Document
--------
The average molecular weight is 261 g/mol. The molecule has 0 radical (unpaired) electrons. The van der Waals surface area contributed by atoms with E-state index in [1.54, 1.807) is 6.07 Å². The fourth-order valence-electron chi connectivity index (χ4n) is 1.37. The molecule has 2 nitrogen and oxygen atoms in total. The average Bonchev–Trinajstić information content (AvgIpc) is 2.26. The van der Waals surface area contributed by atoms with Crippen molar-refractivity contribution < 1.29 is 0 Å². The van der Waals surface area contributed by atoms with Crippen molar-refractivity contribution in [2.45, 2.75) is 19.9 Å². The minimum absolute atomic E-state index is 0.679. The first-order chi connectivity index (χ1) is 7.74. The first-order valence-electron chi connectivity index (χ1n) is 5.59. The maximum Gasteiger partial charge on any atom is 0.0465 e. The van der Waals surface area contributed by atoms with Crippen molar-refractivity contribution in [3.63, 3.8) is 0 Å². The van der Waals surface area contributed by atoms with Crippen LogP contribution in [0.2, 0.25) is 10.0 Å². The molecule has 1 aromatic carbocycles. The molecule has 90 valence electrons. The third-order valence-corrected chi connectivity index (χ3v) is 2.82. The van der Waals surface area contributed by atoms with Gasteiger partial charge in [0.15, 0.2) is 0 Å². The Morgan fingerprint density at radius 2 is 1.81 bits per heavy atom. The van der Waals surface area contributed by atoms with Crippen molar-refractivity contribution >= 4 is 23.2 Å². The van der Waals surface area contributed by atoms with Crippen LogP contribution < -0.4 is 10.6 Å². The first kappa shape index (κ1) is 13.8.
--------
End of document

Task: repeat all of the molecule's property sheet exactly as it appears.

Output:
The average molecular weight is 261 g/mol. The molecule has 0 radical (unpaired) electrons. The van der Waals surface area contributed by atoms with E-state index in [1.54, 1.807) is 6.07 Å². The fourth-order valence-electron chi connectivity index (χ4n) is 1.37. The molecule has 2 nitrogen and oxygen atoms in total. The average Bonchev–Trinajstić information content (AvgIpc) is 2.26. The van der Waals surface area contributed by atoms with Crippen molar-refractivity contribution < 1.29 is 0 Å². The van der Waals surface area contributed by atoms with Crippen molar-refractivity contribution in [2.45, 2.75) is 19.9 Å². The minimum absolute atomic E-state index is 0.679. The first-order chi connectivity index (χ1) is 7.74. The first-order valence-electron chi connectivity index (χ1n) is 5.59. The maximum Gasteiger partial charge on any atom is 0.0465 e. The van der Waals surface area contributed by atoms with Crippen molar-refractivity contribution in [3.63, 3.8) is 0 Å². The van der Waals surface area contributed by atoms with Crippen LogP contribution in [0.2, 0.25) is 10.0 Å². The molecule has 1 aromatic carbocycles. The molecule has 90 valence electrons. The third-order valence-corrected chi connectivity index (χ3v) is 2.82. The van der Waals surface area contributed by atoms with Gasteiger partial charge in [0.15, 0.2) is 0 Å². The Morgan fingerprint density at radius 2 is 1.81 bits per heavy atom. The van der Waals surface area contributed by atoms with Crippen molar-refractivity contribution >= 4 is 23.2 Å². The van der Waals surface area contributed by atoms with Crippen LogP contribution < -0.4 is 10.6 Å². The first kappa shape index (κ1) is 13.8.